Ars Technica (who I love reading by the way) have a surprising piece on kids using Microsoft Surface. Surprising because it seems as though the writer has only just cottoned on to the fact that Microsoft is making a big push into the education sector.
For those interest I covered some of the Surface developments on my personal blog here back in January. Last year August de los Reyes (he’s the Principal Experience Architect behind the Surface) spoke at Web Directions about the approach Microsoft are taking with Surface. His interview with Sitepoint back in October gives a good overview of where Surface is headed, in particular the embracing of emotion.
Little surprise then that kids are a captive audience. Get children working cooperatively on education tasks and you’ve got a winning combination.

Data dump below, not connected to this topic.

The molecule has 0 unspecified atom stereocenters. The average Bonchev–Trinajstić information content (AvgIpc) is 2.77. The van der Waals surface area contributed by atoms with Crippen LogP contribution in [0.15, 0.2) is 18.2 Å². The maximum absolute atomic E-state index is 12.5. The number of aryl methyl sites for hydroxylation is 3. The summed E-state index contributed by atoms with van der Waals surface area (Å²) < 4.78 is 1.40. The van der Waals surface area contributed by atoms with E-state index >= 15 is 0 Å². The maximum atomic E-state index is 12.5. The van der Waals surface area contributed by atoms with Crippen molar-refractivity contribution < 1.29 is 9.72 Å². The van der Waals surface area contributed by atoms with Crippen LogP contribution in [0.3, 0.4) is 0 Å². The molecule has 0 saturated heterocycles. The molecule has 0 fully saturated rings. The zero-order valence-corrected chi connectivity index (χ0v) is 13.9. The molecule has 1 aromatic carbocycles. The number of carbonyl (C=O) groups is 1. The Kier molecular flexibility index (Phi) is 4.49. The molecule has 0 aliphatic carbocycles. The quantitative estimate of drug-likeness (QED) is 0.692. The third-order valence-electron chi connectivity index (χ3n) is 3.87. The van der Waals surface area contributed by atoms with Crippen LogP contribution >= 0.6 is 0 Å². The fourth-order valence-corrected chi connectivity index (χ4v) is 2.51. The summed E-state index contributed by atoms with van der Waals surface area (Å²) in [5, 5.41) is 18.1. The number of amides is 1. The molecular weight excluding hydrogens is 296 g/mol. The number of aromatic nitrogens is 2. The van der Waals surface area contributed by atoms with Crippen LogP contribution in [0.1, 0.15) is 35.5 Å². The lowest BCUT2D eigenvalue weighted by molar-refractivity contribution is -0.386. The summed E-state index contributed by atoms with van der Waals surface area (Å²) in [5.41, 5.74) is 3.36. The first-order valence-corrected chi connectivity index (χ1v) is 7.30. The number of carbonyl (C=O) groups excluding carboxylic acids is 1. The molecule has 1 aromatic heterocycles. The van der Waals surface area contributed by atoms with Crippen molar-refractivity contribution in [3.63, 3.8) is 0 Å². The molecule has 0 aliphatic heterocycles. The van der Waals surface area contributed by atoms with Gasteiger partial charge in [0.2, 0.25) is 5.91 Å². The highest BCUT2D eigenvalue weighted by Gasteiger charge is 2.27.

Microsoft has been quietly pushing Surface, and making it available in more countries is just part of the plan. The Surface is a sleeper, and it won’t start making a big impact until late this year (in my opinion). It’s funny how Microsoft often gets accused of being behind the 8 ball when it comes to things like touch and user interface. But keep in mind that Surface has been around for years now. It’s effect on the technology landscape has been underappreciated.
With only a few hurdles left to remove (ie the whopping $15K price tag for starters, the difficulty of getting access to the Surface SDK for developers for another), there’s plenty of opportunity awaiting those brave enough to jump on board.
Here’s how to purchase one if you are really keen.